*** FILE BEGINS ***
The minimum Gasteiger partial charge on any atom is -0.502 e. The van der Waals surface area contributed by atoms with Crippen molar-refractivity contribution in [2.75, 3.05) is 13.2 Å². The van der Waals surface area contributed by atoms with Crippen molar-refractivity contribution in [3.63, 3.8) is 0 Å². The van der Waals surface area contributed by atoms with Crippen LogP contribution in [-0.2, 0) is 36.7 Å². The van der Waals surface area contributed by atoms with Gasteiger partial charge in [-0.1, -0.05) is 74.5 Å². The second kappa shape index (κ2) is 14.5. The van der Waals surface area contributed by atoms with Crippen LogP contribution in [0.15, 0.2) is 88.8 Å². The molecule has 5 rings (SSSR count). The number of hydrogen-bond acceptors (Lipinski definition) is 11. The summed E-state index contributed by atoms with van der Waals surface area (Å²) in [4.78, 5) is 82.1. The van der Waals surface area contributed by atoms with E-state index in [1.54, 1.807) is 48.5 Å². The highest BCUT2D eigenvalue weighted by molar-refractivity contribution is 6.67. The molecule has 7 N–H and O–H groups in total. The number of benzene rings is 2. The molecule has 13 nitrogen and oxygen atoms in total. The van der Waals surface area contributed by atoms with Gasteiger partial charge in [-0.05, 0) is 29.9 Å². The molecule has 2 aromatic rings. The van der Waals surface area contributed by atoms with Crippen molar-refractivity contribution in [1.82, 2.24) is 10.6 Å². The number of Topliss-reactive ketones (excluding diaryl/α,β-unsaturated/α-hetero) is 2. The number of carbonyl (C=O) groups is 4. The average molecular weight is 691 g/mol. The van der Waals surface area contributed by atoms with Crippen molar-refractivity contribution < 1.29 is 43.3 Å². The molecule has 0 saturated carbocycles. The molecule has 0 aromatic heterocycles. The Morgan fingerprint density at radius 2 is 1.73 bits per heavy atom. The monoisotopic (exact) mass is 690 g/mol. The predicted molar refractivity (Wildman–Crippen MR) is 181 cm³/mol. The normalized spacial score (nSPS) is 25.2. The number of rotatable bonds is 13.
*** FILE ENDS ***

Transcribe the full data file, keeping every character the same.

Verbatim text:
The minimum Gasteiger partial charge on any atom is -0.502 e. The van der Waals surface area contributed by atoms with Crippen molar-refractivity contribution in [2.75, 3.05) is 13.2 Å². The van der Waals surface area contributed by atoms with Crippen molar-refractivity contribution in [3.63, 3.8) is 0 Å². The van der Waals surface area contributed by atoms with Crippen LogP contribution in [-0.2, 0) is 36.7 Å². The van der Waals surface area contributed by atoms with Gasteiger partial charge in [-0.1, -0.05) is 74.5 Å². The second kappa shape index (κ2) is 14.5. The van der Waals surface area contributed by atoms with Crippen LogP contribution in [0.15, 0.2) is 88.8 Å². The molecule has 5 rings (SSSR count). The number of hydrogen-bond acceptors (Lipinski definition) is 11. The summed E-state index contributed by atoms with van der Waals surface area (Å²) in [4.78, 5) is 82.1. The van der Waals surface area contributed by atoms with E-state index in [1.54, 1.807) is 48.5 Å². The highest BCUT2D eigenvalue weighted by molar-refractivity contribution is 6.67. The molecule has 7 N–H and O–H groups in total. The number of benzene rings is 2. The molecule has 13 nitrogen and oxygen atoms in total. The van der Waals surface area contributed by atoms with Gasteiger partial charge in [-0.05, 0) is 29.9 Å². The molecule has 2 aromatic rings. The van der Waals surface area contributed by atoms with Crippen molar-refractivity contribution in [1.82, 2.24) is 10.6 Å². The number of Topliss-reactive ketones (excluding diaryl/α,β-unsaturated/α-hetero) is 2. The number of carbonyl (C=O) groups is 4. The average molecular weight is 691 g/mol. The van der Waals surface area contributed by atoms with Crippen molar-refractivity contribution < 1.29 is 43.3 Å². The molecule has 0 saturated carbocycles. The molecule has 0 aromatic heterocycles. The Morgan fingerprint density at radius 2 is 1.73 bits per heavy atom. The monoisotopic (exact) mass is 690 g/mol. The predicted molar refractivity (Wildman–Crippen MR) is 181 cm³/mol. The normalized spacial score (nSPS) is 25.2. The number of rotatable bonds is 13.